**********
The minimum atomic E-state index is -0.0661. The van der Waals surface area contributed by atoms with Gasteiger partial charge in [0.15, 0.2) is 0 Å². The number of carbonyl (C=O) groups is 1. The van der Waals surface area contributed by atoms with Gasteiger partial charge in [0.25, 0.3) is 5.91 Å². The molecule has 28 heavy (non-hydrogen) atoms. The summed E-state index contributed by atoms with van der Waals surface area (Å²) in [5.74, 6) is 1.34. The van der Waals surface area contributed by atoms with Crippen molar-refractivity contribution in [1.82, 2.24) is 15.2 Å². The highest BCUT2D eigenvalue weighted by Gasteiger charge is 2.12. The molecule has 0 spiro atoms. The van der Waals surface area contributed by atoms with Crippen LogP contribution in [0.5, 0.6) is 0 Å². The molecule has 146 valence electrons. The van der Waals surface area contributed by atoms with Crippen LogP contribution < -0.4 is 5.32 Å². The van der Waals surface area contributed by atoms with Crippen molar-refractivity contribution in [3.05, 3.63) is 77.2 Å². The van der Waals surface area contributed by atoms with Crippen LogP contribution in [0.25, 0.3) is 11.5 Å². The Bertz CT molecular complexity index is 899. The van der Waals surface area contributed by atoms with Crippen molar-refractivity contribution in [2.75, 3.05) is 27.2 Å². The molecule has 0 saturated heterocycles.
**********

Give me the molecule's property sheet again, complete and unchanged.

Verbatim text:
The minimum atomic E-state index is -0.0661. The van der Waals surface area contributed by atoms with Gasteiger partial charge in [0.15, 0.2) is 0 Å². The number of carbonyl (C=O) groups is 1. The van der Waals surface area contributed by atoms with Gasteiger partial charge in [0.25, 0.3) is 5.91 Å². The molecule has 28 heavy (non-hydrogen) atoms. The summed E-state index contributed by atoms with van der Waals surface area (Å²) in [5.74, 6) is 1.34. The van der Waals surface area contributed by atoms with Crippen molar-refractivity contribution in [1.82, 2.24) is 15.2 Å². The highest BCUT2D eigenvalue weighted by Gasteiger charge is 2.12. The molecule has 0 spiro atoms. The van der Waals surface area contributed by atoms with Crippen LogP contribution in [0.5, 0.6) is 0 Å². The molecule has 146 valence electrons. The van der Waals surface area contributed by atoms with Crippen LogP contribution < -0.4 is 5.32 Å². The van der Waals surface area contributed by atoms with Crippen molar-refractivity contribution in [3.05, 3.63) is 77.2 Å². The van der Waals surface area contributed by atoms with Crippen LogP contribution in [0.25, 0.3) is 11.5 Å². The Bertz CT molecular complexity index is 899. The van der Waals surface area contributed by atoms with Crippen molar-refractivity contribution in [2.75, 3.05) is 27.2 Å². The molecule has 0 saturated heterocycles.